Deerflies/horseflies generally 'slow' down mid-to late August and peter off into September. They peak in July, and they will be 'bad' on your trip but there is power in people numbers: more eyes watching each other to help with the slap-fest, not to mention dilute the bugs/person ratio. They can bite through light-medium weight clothing. Keep moving and stay in the water (less blood-filled surface area exposed), portages will be bad but once on the water they shouldn't be an issue (stable flies may though) and most open campsites should be fine. Deet I find doesn't work well on them, so use your cat-like reflexes honed. Wearing a hat as EGB stated is a good idea and will help reduce the bites (flies will land and be passengers on them for a bit). Stable flies tend to hover around your ankles/feet, horseflies on your back and legs and deerflies on your shoulders/arms/head.
Headed into access #4 this Saturday. With all of the posts about how bad it is this year on bugs, I decided to take a gamble and purchase a Thermacell. All of the reviews spoke very highly of it but ofcourse, one never knows until you try it out personally. I will make a mental note to post my experiences (both on the bug count and experience with the device) when I get back.
I haven't used them myself but they sure look effective (+ the psychological benefit...). Personally I'm the old fashioned type and prefer the hand-swatting and patience technique, then throw their smushed carcasses in the water or on the ground for the other critters (ants/fish/grubs/etc) to dispose of.
You will encounter stable flies as well, they've been out for 3 weeks or more now and are growing in numbers (peak in early August). Not much you can do with those other then swatting. They look like young house flies and almost as fast. A challenge to kill and a real pain when paddling. They like to lay-in wait around your bare ankles (assuming your wearing sandals), very hard to detect on your skin until they begin biting (painful sharp bite), generally out of reach of hungry dragonflies (stay low, small profile, fixed position) and rarely leave the boat (e.g. you have to kill them). Stableflies are a worthy opponent. We're lucky they don't have the numbers of other biting insects and their season is short.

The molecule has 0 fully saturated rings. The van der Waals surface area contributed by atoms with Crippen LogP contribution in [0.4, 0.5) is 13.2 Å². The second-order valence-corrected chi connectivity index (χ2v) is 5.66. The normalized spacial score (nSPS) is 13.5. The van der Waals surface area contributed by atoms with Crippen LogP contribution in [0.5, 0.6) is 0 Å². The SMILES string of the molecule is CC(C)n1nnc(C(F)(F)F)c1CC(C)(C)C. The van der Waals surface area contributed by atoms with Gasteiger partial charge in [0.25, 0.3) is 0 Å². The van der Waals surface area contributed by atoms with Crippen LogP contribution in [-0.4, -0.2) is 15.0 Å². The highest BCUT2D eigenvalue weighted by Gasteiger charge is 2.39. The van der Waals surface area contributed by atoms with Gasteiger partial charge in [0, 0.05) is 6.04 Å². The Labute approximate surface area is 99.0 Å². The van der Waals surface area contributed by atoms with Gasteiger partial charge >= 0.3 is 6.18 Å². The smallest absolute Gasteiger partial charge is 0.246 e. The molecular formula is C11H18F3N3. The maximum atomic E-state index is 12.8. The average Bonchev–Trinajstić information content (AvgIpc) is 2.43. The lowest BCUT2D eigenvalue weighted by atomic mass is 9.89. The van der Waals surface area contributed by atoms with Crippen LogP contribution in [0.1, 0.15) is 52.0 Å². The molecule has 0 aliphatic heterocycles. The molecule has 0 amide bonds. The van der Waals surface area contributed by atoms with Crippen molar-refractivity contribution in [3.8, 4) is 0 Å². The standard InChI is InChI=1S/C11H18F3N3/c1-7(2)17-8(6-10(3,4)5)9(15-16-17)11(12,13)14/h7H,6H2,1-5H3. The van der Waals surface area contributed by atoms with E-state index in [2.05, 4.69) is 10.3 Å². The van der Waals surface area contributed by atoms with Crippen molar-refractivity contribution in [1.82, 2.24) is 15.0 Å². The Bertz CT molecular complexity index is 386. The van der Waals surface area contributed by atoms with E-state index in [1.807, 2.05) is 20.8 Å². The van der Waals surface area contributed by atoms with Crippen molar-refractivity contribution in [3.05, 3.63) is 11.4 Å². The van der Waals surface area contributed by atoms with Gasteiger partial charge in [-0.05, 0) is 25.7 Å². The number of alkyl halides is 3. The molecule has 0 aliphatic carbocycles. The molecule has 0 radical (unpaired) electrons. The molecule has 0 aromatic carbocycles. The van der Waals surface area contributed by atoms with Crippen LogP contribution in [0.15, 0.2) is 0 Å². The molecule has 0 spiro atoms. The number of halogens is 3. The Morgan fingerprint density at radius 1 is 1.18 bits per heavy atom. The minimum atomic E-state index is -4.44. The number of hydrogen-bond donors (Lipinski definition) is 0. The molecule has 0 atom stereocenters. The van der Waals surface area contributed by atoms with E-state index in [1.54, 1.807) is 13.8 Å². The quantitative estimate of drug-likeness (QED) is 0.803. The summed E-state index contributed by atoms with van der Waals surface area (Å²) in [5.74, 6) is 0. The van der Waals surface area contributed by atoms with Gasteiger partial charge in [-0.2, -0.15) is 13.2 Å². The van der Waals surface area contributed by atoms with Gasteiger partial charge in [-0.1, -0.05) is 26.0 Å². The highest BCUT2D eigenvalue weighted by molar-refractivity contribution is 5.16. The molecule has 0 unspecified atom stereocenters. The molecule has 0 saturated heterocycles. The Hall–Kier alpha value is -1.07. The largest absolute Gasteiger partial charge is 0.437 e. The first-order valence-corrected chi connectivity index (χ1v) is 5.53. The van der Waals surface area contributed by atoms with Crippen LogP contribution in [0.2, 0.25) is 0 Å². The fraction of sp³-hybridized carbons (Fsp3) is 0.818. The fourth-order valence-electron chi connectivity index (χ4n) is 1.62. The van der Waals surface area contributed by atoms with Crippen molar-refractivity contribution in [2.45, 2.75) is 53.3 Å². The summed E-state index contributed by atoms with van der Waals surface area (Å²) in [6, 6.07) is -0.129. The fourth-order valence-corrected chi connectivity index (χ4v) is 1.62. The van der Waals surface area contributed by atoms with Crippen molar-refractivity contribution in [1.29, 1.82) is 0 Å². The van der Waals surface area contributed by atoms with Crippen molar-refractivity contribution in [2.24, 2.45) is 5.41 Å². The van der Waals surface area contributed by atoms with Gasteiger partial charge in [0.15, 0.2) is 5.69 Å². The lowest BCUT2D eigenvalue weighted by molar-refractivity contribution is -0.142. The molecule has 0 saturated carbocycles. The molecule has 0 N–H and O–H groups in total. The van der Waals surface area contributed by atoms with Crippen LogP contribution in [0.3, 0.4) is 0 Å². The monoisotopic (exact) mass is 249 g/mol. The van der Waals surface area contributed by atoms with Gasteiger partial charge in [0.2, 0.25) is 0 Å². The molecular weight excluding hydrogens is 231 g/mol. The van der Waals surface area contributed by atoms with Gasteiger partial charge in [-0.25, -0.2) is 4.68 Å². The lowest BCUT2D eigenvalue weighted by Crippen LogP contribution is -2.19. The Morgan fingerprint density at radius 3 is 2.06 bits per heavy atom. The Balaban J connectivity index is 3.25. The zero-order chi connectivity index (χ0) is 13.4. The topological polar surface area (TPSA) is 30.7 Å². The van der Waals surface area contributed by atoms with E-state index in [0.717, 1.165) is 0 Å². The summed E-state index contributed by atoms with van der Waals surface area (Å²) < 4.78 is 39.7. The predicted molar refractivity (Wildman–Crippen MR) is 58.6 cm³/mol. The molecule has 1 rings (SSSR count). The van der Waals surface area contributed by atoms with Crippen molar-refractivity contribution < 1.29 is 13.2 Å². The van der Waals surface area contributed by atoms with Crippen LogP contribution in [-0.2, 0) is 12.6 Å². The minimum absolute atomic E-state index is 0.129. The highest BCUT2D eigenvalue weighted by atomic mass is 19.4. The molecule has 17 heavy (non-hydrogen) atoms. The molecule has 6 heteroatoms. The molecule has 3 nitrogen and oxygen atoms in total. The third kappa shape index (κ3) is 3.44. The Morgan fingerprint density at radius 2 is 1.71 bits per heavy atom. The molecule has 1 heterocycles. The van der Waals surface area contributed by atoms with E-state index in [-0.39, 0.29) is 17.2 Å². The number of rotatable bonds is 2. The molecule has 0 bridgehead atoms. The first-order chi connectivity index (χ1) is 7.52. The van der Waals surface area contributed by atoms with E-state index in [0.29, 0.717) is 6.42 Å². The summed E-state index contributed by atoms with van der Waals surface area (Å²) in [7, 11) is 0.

Andy - please do let us know what you think of the Thermocell. Don't know if they will be effective against deer/horse flies, even under perfect conditions (small confined areas on windless days).
There was one trip in the east end where the flies were bad on the portage. It was so humid that bug spray was sweated off in a minute. So, swallowing my pride, I draped a towel over my head, neck and shoulders and held it in place with a my cap. It wasn't pretty, but very effective. Since then I've just used a bandana for the same purpose. Less goofy looking but almost as effective. Plus it tucks under the cap better.
I assume long socks would help as a defense vs. stable flies? Not for me, for the kids. I am looking forward to killing a stable full of stable flies with no apologies to the animal rights activists.